Home Indo-Pak News Sikhs Protest at Attari Railway Station Against Indian Government’s Apathy: Reports

Sikhs Protest at Attari Railway Station Against Indian Government’s Apathy: Reports

A number of Sikh pilgrims reportedly protested at the Attari railway station against the Indian government after a special train from Pakistan was not allowed to enter India to pick them for Jorr Mela.

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The irate sikh pilgrims despite carrying valid visa and travel documents were stranded at the Attari railway station. The pilgrims were to take part in the Jorr Mela, which marks the death anniversary of Guru Arjun Dev.

“It is a matter of great displeasure that India once aga­in behaved as it did in 2017,” said an official of the Eva­c­u­­ee Trust Property Board (ETPB) while talking to Pakistan Media – Dawn. On Friday, the official said, the special train reached the Wagah railway station at 9 am to pick as many as 146 Sikh pilgrims.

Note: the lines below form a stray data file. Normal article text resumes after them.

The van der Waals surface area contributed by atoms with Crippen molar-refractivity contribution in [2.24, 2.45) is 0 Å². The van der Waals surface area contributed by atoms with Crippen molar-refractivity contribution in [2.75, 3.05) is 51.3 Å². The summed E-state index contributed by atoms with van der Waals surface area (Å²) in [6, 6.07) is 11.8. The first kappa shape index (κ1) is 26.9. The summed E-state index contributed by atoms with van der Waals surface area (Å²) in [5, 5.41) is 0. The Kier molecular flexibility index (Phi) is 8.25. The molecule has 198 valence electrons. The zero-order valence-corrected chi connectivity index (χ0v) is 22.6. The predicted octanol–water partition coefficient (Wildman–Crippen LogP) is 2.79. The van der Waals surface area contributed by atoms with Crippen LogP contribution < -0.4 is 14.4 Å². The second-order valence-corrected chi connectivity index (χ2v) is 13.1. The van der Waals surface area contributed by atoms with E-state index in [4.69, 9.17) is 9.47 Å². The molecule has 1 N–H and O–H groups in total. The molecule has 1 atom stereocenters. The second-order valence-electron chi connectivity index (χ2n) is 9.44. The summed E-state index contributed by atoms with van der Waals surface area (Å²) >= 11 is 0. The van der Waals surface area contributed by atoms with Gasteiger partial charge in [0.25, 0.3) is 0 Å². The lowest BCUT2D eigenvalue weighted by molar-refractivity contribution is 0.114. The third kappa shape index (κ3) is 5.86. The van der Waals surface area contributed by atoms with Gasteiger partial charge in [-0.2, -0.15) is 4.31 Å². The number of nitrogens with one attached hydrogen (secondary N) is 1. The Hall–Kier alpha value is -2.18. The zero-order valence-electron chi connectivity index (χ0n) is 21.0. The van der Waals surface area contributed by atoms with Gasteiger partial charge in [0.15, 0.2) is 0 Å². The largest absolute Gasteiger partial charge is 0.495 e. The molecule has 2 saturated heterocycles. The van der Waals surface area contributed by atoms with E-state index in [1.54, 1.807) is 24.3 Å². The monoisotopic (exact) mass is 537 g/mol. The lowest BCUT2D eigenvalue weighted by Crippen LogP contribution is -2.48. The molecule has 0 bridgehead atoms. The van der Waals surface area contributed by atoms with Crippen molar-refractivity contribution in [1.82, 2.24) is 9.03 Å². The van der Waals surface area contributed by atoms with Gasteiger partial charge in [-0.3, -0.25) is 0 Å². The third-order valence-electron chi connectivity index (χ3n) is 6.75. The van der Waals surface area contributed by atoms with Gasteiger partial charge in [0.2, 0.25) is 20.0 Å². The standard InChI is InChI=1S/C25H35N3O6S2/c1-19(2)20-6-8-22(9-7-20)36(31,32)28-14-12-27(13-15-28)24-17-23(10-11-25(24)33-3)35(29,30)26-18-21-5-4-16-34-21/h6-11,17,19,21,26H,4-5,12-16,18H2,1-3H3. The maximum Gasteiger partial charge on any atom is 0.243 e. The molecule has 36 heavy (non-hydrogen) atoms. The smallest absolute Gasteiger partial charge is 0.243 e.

Protest staged at Attari railway station against New Delhi for disallowing train from Pakistan to pick them

“Our authorities contacted their Indian counterparts, again and again, to accept and allow entry of the train to their territory for picking and bringing the Yatris to Lahore so that they could proceed to their destination for attending the 10-day-long Jorr festival.

“But it is very sad that at about 12.40pm they [Indian authorities] finally refused to allow the train to pick the Yatris,” the official explained.

“We all, senior ETPB officials, Sikh office-bearers of Pakistan Gurdwara Parban­dhak Committee, local adm­i­nistration and others concer­ned, remained present at Wagah to welcome the pilg­rims. But India didn’t bother [to facilitate their travel], for­cing the pilgrims to rema­in stranded at Attari for hours.”

The Pakistan High Commission in New Delhi had issued visas to around 200 Indian Sikh pilgrims for attending the festival.

Under a bilateral agreem­ent between the two countr­i­­es, Pakistan can issue visas to as many as 500 pilgrims for this event. Last year, a mea­­gre number of pilgrims (less than 50) visited Pakis­tan for this event. But in 2017, India disallowed 80 pilgrims after rejecting Pakis­tan’s request of sending a special train to pick them on June 8.

Yet some 14 pilgrims, who had visa to enter Pakis­tan on foot via Wagah border, succeeded in crossing the bor­­der. Later on June 28, 2017, the Indian authorities once again did not allow 300 Sikh community members to attend the death anniversary of Maha­raja Ranjeet Singh, citing refusal by the Ministry of Ext­ernal Affairs to clear their names.

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